The deal is likely to face strong headwinds in the U.S. Congress stemming from civilian deaths in Saudi Arabia’s campaigns in Yemen.
According to sources familiar with the matter at hand, Saudi Arabia has agreed to purchase precision guided munition worth $7 billion from U.S. defense contractors, which include Boeing Co and Raytheon Co
The deal is part of a $110 billion weapons agreement that coincided with President Donald Trump’s visit to Saudi Arabia earlier in May.
Both companies declined comment on the sale of the smart munitions.
The U.S. State Department has yet to formally notify Congress of the precision guided munitions deal. Arms sales to members of the Gulf Cooperation Council and to the Kingdom have become a contentious issue due to the mounting civilian deaths in Saudi Arabia’s campaign in Yemen.
The U.S. Congress will have to approve the sale.
“We do not comment to confirm or deny sales until they are formally notified to Congress,” said a State Department official while adding that the U.S. government will take into account factors “including regional balance and human rights as well as the impact on the U.S. defense industrial base.”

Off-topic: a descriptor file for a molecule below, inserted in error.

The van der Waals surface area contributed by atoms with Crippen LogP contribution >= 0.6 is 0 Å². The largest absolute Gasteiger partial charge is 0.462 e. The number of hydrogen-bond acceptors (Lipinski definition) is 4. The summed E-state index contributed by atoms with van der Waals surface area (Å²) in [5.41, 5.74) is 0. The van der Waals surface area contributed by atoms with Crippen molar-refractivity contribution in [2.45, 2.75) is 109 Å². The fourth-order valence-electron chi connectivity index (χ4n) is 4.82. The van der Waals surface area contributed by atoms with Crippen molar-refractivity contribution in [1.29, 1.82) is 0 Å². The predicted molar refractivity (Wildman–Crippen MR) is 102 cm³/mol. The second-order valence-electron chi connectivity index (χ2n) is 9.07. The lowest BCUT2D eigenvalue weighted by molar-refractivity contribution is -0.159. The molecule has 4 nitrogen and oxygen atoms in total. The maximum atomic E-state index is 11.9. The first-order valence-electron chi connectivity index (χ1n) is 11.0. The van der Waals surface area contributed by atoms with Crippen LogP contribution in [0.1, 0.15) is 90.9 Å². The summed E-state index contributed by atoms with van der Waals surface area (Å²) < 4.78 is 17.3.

Although Prince Khalid bin Salman, Saudi Arabia’s Ambassador to Washington, declined to comment on the specific sale, he however said his country will follow through on the agreements that were signed during Trump’s visit.
He went on to add, while Saudi Arabia has traditionally chosen the U.S. for weapons purchases, “… Saudi Arabia’s market selection remains a choice and is committed to defending its security.”
Trump wiews weapon sales as key to job creation in the U.S. Since taking office in January, he has announced billions of dollars in arms sales deals.
As per an official from the U.S. government, who spoke on the condition of anonymity, the agreement is designed to span across a decade; it could be years before actual transfers of weapons take place.